We fell in love with Barcelona. I mean, how could we not? Beaches. City life. Perfect spring weather. Fantastic eats. Dance music and parties. Hospitable and laid back Spanish culture. And finally, Antonio Gaudi’s psychedelic architecture.
Several motorhome parking lots lied in the heart of the city but due to their hefty price tags of €30/night, we opted for the free motorhome parking lot 9 miles away in Colonia Guell. And unlike the expensive parking lots in the city, the free lot even had free water and dump! Although the nearest metro station (Colonia Guell, a Zone 2 stop) was a stone’s throw from the lot, we opted to walk the extra 10 minutes to the next station (Moli Nou) because it was a Zone 1 station. The shareable T10 metro pass (10 trips on 1 card) was only €9.95 for Zone 1 rides, a deal compared to the €19.95 T10 rides for Zone 2. Although it was a 45-minute to 1-hour commute from Colonial Guell to Barcelona proper, we couldn’t complain due to the free parking and <€1 rides. Plus, the commute made us feel like locals.
Not far from where we parked was Gaudi’s Crypt (€7 per person), one of his incomplete masterpieces. Few tourists venture out of Barcelona to spectate this lovely church/crypt, but those who do are rewarded with the rare serenity nonexistent in other Gaudi structures. Photography was once not allowed but recently that ban has been lifted. Columns resembling spider legs adorn the exterior, and a conch-like ceiling, intricate benches, and chiseled columns splash the interior with surreal beauty.
In Barcelona, Gaudi’s work can be seen throughout the city. I begin with two of his hallucinogenic residential buildings, Casa Amatller and Casa Batllo. Due to the high price tags to enter these small residences (a whopping €18 and €22!), we opted to enjoy these buildings from the outside.
Casa Batllo (everyone’s favorite):
Gaudi’s most jaw-dropping and beloved piece, La Sagrada Familia, is still an ongoing masterpiece despite being under construction for over 100 years. Any photo of La Sagrada Familia without scaffolding is ‘shopped! Upon exiting the nearest metro station, one experiences a vertical sensory overload with the back of La Sagrada:
The façade, lit up at night:
To enter La Sagrada Familia costs €18 per person; to walk above between its tall spires is an additional €18, and tickets for the day sell out by morning. It is recommended to purchase tickets online to save time and money! Generally cathedrals throughout Europe look similar (if not the same) inside and out, but La Sagrada Familia is the exception. Nothing can compare to La Sagrada from the outside, but even more so on the inside. Up-close photos of the exterior and interior absolutely do no justice to its mind-blowing beauty. Best of all, because only a certain number of people can enter at any given time, there is never a shoulder-bumping, tourist-shoving experience within the massive cathedral.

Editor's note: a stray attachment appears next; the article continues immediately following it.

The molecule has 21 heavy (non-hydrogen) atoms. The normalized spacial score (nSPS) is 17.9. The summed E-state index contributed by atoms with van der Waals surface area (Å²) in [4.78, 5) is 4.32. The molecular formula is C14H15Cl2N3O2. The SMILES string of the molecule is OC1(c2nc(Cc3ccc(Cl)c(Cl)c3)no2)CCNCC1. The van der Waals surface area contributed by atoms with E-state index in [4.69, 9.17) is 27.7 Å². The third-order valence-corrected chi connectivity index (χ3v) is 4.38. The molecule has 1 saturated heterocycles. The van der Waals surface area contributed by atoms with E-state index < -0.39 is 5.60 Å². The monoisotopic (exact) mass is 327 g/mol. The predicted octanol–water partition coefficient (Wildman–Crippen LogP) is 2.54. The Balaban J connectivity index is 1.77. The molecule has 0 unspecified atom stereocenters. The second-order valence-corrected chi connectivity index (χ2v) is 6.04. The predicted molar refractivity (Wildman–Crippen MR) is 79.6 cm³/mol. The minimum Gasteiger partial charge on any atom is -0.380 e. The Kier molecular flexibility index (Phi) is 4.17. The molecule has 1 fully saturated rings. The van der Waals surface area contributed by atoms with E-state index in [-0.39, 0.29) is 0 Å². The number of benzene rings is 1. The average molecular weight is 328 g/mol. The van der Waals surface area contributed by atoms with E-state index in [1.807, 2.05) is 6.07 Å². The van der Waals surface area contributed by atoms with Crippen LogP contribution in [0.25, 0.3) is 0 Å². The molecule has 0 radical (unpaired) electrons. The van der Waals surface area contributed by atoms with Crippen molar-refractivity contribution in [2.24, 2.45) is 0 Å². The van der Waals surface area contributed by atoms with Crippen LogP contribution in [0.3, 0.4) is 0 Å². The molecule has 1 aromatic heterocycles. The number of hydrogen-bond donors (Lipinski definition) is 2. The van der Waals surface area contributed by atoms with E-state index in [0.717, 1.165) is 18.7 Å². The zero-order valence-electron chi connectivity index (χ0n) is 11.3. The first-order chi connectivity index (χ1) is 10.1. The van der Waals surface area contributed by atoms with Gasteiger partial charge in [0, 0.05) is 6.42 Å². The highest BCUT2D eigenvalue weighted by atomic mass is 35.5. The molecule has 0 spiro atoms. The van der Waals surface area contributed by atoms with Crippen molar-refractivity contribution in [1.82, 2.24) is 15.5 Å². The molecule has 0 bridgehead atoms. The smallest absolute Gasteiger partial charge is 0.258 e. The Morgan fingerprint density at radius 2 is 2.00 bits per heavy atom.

In addition to the majestic cathedral and residential structures, Gaudi’s legacy included Park Guell, a large, outdoor park perched on top of a hill overlooking Barcelona and the Mediterranean. Like La Sagrada, tickets are available online for cheaper (€7 instead of €8) and sell out quickly during the day. Most of the park is actually free; it is only a section of the park that requires a ticket. Although twisty columns and brooding archways could be enjoyed in the free areas, the park’s iconic sites such as the mosaic lizard, benches, and gingerbread-like houses can only be seen upon paying the fee.
Aside from Gaudi’s masterpieces, Barcelona boasts several landmarks as well including an inactive bullring (bullfighting is banned from Barcelona—yay!) and a unique Arc de Triumph.
Strolling through the Gothic quarter takes one to the Cathedral of Santa Eulalia, the touristy floral street of La Rambla, and the lovely Rambla del Mar.
And as expected, nightlife was legendary. Nightclubs don’t open until midnight, but the party doesn’t really start until 3am. The metro runs 24 hours on Saturday, but because we partied on a Friday night, we caught the first train at 5am.
Last but definitely not least, the FOOD. Outside of major cities I always cook in the motorhome, but once in a major city, we indulge in the food. We were easily able to satisfy our pizza and Vietnamese food craving. Barcelona’s best pizza could be found at La Pizza del Sortidor and the best Vietnamese food could be found at Capitol de Vietnam. We ate pizza twice and Vietnamese food three times while in Barcelona!
To satisfy my sweet tooth, we scarfed down The World’s Best Chocolate Cake (from 2005) at Bubo for less than €5, and suis hot chocolate and churros at Catalonia’s oldest creamery, Granja M. Viader.
Even though Barcelona is a top European destination with friends back home raving and gushing about the city, we didn’t have any expectations for it. Whether or not having expectations is key to falling in love with a city, it doesn’t matter with Barcelona. You can’t help but fall in love with this very beautiful and livable city.